Dr Dan Plews and Ed Maunder
Scientists have investigated many different strategies that may up-regulate adaptations to endurance training. One thing that the majority of these strategies have in common – e.g. training with low-glycogen availability, under heat stress, or at altitude – is that they make training harder. With low-glycogen availability you have less carbohydrate energy available and may well feel flat; under heat stress the powers and paces you achieve at the various intensity thresholds decrease as you get hotter, and at altitude, it is more difficult to get the necessary oxygen to the working muscles due to the thin air. Therefore, any greater adaptive pay off comes at some cost
One strategy that may not come at this “makes it harder” cost that has seen some attention in the exercise physiology literature is bicarbonate supplementation during training. Many of you may be familiar with bicarbonate in an acute performance context; as an acid-base buffer, bicarbonate is often taken by middle-distance athletes to increase buffering capacity and therefore combat the acidic effects of very high-intensity exercise. However, in the present context, we are talking about the use of bicarbonate supplementation to drive mitochondrial adaptations to training. After all, having a great buffering capacity doesn’t necessarily provide a huge performance advantage in the context of long-distance triathlon. However, given the high-intensity performance-enhancing effects of bicarbonate supplementation, this strategy may therefore actually make those gnarly workouts feel a little easier (as long as your gastrointestinal system can tolerate it!).
This field was initiated with a study showing training with bicarbonate supplementation increased the power output at lactate threshold, and high-intensity time-to-exhaustion, to a greater extent than placebo in relatively untrained people (2). These results were supported by a study in rats, in which mitochondrial respiratory activity increased to a greater extent following training in the bicarbonate vs. placebo group (1), as well as an acute study of untrained humans showing PGC-1α mRNA expression was elevated to a greater extent three-hours following a 10 x 1-min fixed workload interval training session with bicarbonate vs. placebo supplementation, again in untrained participants (4). Those who have done our online course LDT102 will be familiar with PGC-1α, which scientists consider the “master regulator” of mitochondrial training adaptation – therefore expressing greater PGC-1α mRNA in response to training is widely viewed as a positive effect.
Notwithstanding the obvious critique points here – that the studies above were done in either rats or untrained volunteers, and therefore may not be representative of effects in long-distance triathletes – this line of research is more compelling than most due to a 2015 study identifying a possible physiological mechanism behind this effect (3). Rather than supplementing with acid-buffering bicarbonate, in this study acid – that is, hydrogen ions (H+) – were supplemented alongside an acute interval training session, generating the reverse-effect (greater rather than blunted acidity). Muscle biopsies taken before, after, and 2-h after the training sessions demonstrated that PGC-1α mRNA expression was blunted by the acid supplementation, as was the mRNA expression of mitochondrial enzyme citrate synthase. Thus, this study supports that – independent of other factors – high levels of acidity in the muscle may inhibit the mitochondrial adaptive process.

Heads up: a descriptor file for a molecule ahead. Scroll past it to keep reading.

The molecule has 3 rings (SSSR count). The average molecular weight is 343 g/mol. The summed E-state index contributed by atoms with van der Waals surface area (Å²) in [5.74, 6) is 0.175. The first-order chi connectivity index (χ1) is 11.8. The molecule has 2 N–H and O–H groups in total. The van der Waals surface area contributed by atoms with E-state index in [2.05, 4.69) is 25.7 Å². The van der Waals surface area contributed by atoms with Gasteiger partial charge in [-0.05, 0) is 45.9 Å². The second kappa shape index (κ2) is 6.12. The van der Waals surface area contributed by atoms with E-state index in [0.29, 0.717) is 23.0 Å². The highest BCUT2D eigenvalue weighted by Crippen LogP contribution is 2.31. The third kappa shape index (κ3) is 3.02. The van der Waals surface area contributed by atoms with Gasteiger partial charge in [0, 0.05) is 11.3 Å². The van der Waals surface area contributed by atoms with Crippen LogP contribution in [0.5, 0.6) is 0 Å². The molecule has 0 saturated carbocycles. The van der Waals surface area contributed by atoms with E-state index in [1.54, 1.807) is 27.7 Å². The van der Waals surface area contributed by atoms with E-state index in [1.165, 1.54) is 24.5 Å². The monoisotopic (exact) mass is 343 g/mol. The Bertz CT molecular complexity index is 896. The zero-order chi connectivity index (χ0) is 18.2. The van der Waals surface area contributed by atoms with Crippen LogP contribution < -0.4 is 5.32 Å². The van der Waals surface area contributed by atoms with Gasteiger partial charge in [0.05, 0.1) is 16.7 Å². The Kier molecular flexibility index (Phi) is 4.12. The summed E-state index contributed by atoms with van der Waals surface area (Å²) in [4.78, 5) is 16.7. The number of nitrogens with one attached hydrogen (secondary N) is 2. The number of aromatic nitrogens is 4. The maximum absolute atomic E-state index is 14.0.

This raises the question – should we all, therefore, avoid high-intensity workouts that generate an acidic environment in the muscle where we seek adaptation? Categorically, no. Many great things are going on in the muscle as a result of high-intensity, highly-acidic exercise that contributes positively to mitochondrial training adaptations, and we know that high-intensity exercise is a great stimulus for mitochondrial adaptation to training. These studies simply show that acidity per se, independent of everything else, does not seem to be helpful for the mitochondrial adaptive process. This is what makes bicarbonate – which makes high-intensity training easier – a possibly adaptation-enhancing supplement.
That is also not to say that going harder is always better. These studies were generally done using fixed-workload protocols; that is, the participants were instructed to push the same power with bicarbonate and placebo. Indeed, we view training adaptations as very specific to the intensities achieved during training; meaning that an 8 x 4-min interval session designed to develop your threshold – and therefore elicit the physiological disturbances seen at threshold - is better done at 98-100% of your threshold power rather than 102-105% of threshold power.
Whilst this is a very promising line of research, we will await further great studies of the effects of bicarbonate supplementation during endurance training in trained endurance athletes before we make firm recommendations here! If however you feel like a bit of self-experimentation and fancied having a go at this strategy to see what it feels like, you could try ingesting 0.2 grams of sodium bicarbonate per kilogram of body mass (therefore 13 grams for a 65-kg athlete) 90 and 60 min prior to an interval training session with high-intensity repetitions lasting three minutes or less. As many middle-distance runners will attest, you may find this rough on the stomach; so bear this mind if you do give it a go!
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